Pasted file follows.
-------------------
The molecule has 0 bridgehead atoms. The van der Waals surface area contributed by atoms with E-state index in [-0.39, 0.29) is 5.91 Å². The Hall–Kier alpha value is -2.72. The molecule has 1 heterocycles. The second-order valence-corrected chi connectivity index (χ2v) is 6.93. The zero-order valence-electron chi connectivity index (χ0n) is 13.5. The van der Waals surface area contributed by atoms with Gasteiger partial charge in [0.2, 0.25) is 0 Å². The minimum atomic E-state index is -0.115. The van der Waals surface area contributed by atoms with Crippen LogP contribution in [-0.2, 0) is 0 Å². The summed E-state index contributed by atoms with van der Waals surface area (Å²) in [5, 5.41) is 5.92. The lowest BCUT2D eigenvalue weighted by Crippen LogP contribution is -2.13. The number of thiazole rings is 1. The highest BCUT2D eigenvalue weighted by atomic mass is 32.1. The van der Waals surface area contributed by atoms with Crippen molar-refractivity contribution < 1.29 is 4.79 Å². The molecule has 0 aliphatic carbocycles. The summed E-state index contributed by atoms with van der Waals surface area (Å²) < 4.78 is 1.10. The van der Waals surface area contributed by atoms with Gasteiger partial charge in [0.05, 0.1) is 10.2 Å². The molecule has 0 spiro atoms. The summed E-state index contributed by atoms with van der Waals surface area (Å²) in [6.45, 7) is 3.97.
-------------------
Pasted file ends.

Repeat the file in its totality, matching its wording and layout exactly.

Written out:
The molecule has 0 bridgehead atoms. The van der Waals surface area contributed by atoms with E-state index in [-0.39, 0.29) is 5.91 Å². The Hall–Kier alpha value is -2.72. The molecule has 1 heterocycles. The second-order valence-corrected chi connectivity index (χ2v) is 6.93. The zero-order valence-electron chi connectivity index (χ0n) is 13.5. The van der Waals surface area contributed by atoms with Gasteiger partial charge in [0.2, 0.25) is 0 Å². The minimum atomic E-state index is -0.115. The van der Waals surface area contributed by atoms with Crippen LogP contribution in [-0.2, 0) is 0 Å². The summed E-state index contributed by atoms with van der Waals surface area (Å²) in [5, 5.41) is 5.92. The lowest BCUT2D eigenvalue weighted by Crippen LogP contribution is -2.13. The number of thiazole rings is 1. The highest BCUT2D eigenvalue weighted by atomic mass is 32.1. The van der Waals surface area contributed by atoms with Crippen molar-refractivity contribution < 1.29 is 4.79 Å². The molecule has 0 aliphatic carbocycles. The summed E-state index contributed by atoms with van der Waals surface area (Å²) < 4.78 is 1.10. The van der Waals surface area contributed by atoms with Gasteiger partial charge in [0.05, 0.1) is 10.2 Å². The molecule has 0 spiro atoms. The summed E-state index contributed by atoms with van der Waals surface area (Å²) in [6.45, 7) is 3.97.